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Those Left Behind

She could hear the soft shoes of the nurse treading over cool hospital hallways. She knew the nurse was coming for her, but let the nurse come over and put a hand on her back.

"Mrs. Leningham, you can come in now." Why? Why give her a last look. The pain she was bearing now was more than enough. She had already given up long before the nurse came. She was sure she could hear the droning sound of the heart monitor, an ill reminder of the death that had come over her daughter.

"Right through here." The nurse ushered her into a small, white room. No windows, not even on the door so nobody should have to see what was inside. The nurse joined the side of the doctor and the pair remained silent for the rest of the time being. She took a seat by her daughter's bed. The bed was clearly made for an adult; her small body nearly sunk into the blankets and pillows. She rubbed her hand over her daughter's head, smoothing the hair away from her face.

"Mom," she said. Her voice was not weak, but it was what was happening on the inside of her daughter that was so frightening. "Where are Grandma and Grandpa?" The question had been asked so many times, but now, on the brink of death, it had a much different meaning. "I mean, where are they really?"

"I don't know, sweetheart."

"You always say they're up in Heaven."

"I do," she admitted, her eyes growing heavy with the weight of water.

"You say they're in Heaven, but sometimes I see them. They come and talk to me. Do you ever talk to them?" her daughter asked, feeling almost a little embarrassed to admit it.

"Sometimes when I'm having a bad day, they come and talk to me," her mother said, her voice soft and comforting. The girl smiled weakly.

"I see them a lot now and days." The mother, unable to contain herself any longer, shed a single tear, but she bowed her head down. Her daughter did not need to leave knowing she made her mother cry. "Mom, I promise that when you have a bad day, I'll come and talk to you. Okay?"

"Okay. That would make me feel better." She took her daughter's hand in hers and sat on the small stool beside the hospital bed. The droning sound of the heart monitor was an indicator of her daughter's fading life. The intervals of silence grew longer and longer. That's when it was over.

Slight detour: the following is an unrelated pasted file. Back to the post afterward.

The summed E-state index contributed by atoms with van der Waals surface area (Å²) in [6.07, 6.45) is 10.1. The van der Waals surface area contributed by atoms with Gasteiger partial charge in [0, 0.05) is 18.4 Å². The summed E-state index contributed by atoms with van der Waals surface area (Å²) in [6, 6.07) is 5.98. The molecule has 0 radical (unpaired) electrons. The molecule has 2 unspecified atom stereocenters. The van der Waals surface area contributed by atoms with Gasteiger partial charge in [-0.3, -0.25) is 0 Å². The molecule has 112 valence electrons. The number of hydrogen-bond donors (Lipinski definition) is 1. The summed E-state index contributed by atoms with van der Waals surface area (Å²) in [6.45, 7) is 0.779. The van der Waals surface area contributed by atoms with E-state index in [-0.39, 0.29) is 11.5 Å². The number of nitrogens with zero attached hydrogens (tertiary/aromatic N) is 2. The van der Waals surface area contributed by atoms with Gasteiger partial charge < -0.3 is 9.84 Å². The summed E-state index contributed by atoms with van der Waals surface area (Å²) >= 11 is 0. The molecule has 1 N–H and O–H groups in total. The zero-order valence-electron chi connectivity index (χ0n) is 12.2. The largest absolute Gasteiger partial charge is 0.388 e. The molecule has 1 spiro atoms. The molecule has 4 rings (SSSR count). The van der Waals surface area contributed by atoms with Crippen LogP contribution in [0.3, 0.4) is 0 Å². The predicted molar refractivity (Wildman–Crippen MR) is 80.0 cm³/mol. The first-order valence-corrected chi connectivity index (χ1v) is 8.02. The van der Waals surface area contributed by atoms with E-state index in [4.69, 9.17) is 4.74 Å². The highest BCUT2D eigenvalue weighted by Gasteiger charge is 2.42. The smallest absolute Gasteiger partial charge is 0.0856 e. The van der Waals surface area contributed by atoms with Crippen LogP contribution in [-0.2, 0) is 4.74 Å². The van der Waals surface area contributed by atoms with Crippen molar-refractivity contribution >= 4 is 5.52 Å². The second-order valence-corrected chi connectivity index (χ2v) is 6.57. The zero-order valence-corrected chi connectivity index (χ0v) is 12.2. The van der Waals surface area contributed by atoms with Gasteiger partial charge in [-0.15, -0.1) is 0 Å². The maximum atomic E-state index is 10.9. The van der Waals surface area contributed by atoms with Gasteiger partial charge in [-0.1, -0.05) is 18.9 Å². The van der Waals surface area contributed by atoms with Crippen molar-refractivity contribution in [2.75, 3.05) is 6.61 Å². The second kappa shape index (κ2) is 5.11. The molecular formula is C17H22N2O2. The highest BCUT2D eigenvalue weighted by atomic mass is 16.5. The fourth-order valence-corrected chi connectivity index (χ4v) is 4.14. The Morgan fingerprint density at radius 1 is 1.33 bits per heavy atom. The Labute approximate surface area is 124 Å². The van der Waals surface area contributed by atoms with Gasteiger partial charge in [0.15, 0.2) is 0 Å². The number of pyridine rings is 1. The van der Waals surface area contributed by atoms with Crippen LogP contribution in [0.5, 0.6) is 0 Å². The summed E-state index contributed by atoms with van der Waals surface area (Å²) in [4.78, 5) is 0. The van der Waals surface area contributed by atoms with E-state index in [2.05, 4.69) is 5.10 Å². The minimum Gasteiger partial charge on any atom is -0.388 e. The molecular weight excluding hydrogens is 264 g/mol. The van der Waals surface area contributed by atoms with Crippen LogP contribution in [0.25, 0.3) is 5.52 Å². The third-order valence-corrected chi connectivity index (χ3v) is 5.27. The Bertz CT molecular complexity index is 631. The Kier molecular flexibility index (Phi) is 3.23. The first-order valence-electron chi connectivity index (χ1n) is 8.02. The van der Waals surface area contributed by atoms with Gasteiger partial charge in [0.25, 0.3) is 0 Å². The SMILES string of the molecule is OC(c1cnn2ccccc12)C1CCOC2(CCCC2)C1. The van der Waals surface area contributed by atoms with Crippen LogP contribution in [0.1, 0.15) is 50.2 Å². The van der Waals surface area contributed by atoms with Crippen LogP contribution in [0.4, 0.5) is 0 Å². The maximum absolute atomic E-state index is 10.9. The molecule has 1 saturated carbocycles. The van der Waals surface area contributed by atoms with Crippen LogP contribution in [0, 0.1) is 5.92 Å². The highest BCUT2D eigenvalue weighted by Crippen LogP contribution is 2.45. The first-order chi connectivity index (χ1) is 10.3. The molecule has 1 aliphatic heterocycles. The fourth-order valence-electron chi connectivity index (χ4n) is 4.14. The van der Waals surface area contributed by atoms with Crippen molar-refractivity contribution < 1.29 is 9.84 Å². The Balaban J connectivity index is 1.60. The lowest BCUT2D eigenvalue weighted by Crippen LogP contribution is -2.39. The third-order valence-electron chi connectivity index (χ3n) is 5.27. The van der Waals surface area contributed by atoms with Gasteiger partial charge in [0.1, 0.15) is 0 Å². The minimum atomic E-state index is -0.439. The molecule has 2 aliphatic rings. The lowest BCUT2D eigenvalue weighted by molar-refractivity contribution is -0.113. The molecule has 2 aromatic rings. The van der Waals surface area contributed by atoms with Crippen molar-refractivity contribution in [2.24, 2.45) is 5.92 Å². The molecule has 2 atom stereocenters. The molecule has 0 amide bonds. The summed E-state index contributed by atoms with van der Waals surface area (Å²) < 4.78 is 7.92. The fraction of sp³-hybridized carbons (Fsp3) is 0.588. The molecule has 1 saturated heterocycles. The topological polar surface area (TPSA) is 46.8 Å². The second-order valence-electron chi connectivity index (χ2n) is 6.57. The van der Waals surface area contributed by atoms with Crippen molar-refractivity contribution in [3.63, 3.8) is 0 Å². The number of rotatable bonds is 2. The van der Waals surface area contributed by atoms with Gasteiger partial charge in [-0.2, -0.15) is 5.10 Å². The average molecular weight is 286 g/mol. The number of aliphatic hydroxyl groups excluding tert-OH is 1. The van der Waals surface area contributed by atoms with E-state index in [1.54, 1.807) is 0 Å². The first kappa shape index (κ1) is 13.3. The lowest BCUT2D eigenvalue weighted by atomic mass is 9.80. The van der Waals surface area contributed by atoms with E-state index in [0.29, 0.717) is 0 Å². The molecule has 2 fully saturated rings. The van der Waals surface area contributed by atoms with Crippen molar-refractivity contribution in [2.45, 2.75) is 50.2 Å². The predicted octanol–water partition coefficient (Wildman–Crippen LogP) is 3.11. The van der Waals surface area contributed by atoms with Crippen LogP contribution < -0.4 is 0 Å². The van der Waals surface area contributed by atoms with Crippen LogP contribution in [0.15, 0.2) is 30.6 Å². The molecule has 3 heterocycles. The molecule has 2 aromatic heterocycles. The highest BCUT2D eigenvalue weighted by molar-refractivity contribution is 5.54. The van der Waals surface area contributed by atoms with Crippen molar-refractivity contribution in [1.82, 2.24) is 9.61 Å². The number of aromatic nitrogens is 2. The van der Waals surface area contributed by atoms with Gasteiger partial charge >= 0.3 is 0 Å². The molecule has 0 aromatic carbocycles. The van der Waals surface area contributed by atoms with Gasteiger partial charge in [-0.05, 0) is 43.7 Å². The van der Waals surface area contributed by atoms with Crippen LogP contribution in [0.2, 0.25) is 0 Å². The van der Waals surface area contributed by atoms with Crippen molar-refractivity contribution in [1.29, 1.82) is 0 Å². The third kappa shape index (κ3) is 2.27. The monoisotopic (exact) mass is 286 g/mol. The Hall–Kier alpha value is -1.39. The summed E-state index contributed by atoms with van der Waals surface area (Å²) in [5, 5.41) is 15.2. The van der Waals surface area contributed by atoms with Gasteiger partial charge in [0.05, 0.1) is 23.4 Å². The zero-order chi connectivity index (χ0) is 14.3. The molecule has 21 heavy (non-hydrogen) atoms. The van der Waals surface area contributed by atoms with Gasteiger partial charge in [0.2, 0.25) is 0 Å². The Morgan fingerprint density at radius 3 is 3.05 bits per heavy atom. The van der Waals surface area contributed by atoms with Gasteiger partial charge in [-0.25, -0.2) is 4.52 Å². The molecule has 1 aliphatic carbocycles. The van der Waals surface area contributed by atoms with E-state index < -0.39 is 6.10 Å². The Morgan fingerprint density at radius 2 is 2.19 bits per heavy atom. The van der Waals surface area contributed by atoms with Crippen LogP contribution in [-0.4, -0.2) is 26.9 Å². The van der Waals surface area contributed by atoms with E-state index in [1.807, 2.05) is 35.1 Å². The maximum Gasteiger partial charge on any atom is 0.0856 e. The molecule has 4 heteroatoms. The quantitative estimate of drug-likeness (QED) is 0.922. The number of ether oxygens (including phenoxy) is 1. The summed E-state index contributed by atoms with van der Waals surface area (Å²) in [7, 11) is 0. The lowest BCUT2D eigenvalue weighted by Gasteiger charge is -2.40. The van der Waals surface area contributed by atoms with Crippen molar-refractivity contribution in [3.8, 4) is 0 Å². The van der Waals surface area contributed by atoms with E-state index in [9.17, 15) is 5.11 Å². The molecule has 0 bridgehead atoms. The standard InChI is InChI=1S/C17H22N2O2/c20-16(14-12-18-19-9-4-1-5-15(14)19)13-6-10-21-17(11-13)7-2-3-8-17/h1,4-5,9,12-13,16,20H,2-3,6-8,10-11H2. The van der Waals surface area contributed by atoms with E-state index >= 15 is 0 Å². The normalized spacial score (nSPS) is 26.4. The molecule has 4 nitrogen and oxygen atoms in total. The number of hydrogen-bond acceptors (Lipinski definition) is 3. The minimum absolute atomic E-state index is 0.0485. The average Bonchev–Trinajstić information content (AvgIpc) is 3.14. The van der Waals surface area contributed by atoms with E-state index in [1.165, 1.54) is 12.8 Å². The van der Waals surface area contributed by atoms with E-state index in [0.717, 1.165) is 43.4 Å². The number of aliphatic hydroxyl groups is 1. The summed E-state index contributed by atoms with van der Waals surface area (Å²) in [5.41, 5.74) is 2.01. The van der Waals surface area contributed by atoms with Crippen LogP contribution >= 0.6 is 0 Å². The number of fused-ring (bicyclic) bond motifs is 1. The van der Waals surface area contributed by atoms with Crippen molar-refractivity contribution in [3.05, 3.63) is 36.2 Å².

"I'm so sorry," were the only words said after. Words hard like the person who spoke them. Hardened from years of watching people pass into another place, leaving those who still wanted them behind.



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TuffGurl said...
Nov. 7, 2010 at 12:19 pm
I said I would comment on another one of your pieces, and here I am, commenting on this one. I actually like this piece. The promise of the daughter to the mother is very touching, and it's really sad how the daughter died and how the mother has to live on. But really that promise is a promise that will rip the reader's heart out (nice, I know), but this is a good piece. I like it more than the other one (:p), but this one is really good.
 
Pigfarts This work has been published in the Teen Ink monthly print magazine. replied...
Nov. 7, 2010 at 12:23 pm
Thanks. This was the first thing I wrote that got put up here, so I'm glad you liked it. And it's also a bit of a departure from the other peice, so I can understand that you would like one more than the other.
 
TuffGurl replied...
Nov. 7, 2010 at 12:25 pm
What do you mean, "it's a departure from the other piece"? Sorry I guess I'm dumb or something... pfft.
 
Pigfarts This work has been published in the Teen Ink monthly print magazine. replied...
Nov. 7, 2010 at 12:33 pm

x]

One is about love and the other one is about death. Those are two pretty different subjects.

 
TuffGurl replied...
Nov. 7, 2010 at 12:35 pm
Well, doesn't departure mean like leaving? Last time I checked it doesn't mean different.. but i'll check... oh i checked and there was this one sentence ok yeah... it can mean different. But it is different and good.
 
MissArtemisFowl said...
Oct. 26, 2010 at 5:59 pm
This piece was shockingly touching- I enjoy how you have the little girl's innocence intertwined with the mother's loss of innocence. It gives the story a very beautiful contrast and an almost bitter irony. The emotion was obviously there and the dialouge was spot on. Overall, a fantastic piece.
 
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